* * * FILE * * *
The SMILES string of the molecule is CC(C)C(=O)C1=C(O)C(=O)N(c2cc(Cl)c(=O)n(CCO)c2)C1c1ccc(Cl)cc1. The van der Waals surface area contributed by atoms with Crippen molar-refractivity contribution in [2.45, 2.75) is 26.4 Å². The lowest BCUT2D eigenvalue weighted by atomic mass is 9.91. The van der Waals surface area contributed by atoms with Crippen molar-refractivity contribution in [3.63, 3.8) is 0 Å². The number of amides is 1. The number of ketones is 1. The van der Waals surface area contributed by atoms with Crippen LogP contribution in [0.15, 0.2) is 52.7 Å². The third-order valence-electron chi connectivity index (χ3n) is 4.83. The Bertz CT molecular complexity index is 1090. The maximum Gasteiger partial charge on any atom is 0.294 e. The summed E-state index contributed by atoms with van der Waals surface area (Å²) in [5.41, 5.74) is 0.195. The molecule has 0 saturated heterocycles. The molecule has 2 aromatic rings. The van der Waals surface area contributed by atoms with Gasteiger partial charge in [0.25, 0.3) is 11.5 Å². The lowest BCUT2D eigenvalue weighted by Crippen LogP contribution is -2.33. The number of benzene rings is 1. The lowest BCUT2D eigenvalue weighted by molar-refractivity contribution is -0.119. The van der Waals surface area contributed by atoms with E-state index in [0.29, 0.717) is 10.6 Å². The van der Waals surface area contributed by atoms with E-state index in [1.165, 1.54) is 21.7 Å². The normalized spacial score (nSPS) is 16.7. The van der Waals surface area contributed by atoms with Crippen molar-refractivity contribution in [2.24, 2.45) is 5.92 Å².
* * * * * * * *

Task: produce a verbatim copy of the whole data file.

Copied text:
The SMILES string of the molecule is CC(C)C(=O)C1=C(O)C(=O)N(c2cc(Cl)c(=O)n(CCO)c2)C1c1ccc(Cl)cc1. The van der Waals surface area contributed by atoms with Crippen molar-refractivity contribution in [2.45, 2.75) is 26.4 Å². The lowest BCUT2D eigenvalue weighted by atomic mass is 9.91. The van der Waals surface area contributed by atoms with Crippen molar-refractivity contribution in [3.63, 3.8) is 0 Å². The number of amides is 1. The number of ketones is 1. The van der Waals surface area contributed by atoms with Crippen LogP contribution in [0.15, 0.2) is 52.7 Å². The third-order valence-electron chi connectivity index (χ3n) is 4.83. The Bertz CT molecular complexity index is 1090. The maximum Gasteiger partial charge on any atom is 0.294 e. The summed E-state index contributed by atoms with van der Waals surface area (Å²) in [5.41, 5.74) is 0.195. The molecule has 0 saturated heterocycles. The molecule has 2 aromatic rings. The van der Waals surface area contributed by atoms with Gasteiger partial charge in [0.25, 0.3) is 11.5 Å². The lowest BCUT2D eigenvalue weighted by Crippen LogP contribution is -2.33. The number of benzene rings is 1. The lowest BCUT2D eigenvalue weighted by molar-refractivity contribution is -0.119. The van der Waals surface area contributed by atoms with E-state index in [0.29, 0.717) is 10.6 Å². The van der Waals surface area contributed by atoms with E-state index in [1.165, 1.54) is 21.7 Å². The normalized spacial score (nSPS) is 16.7. The van der Waals surface area contributed by atoms with Crippen molar-refractivity contribution in [2.24, 2.45) is 5.92 Å².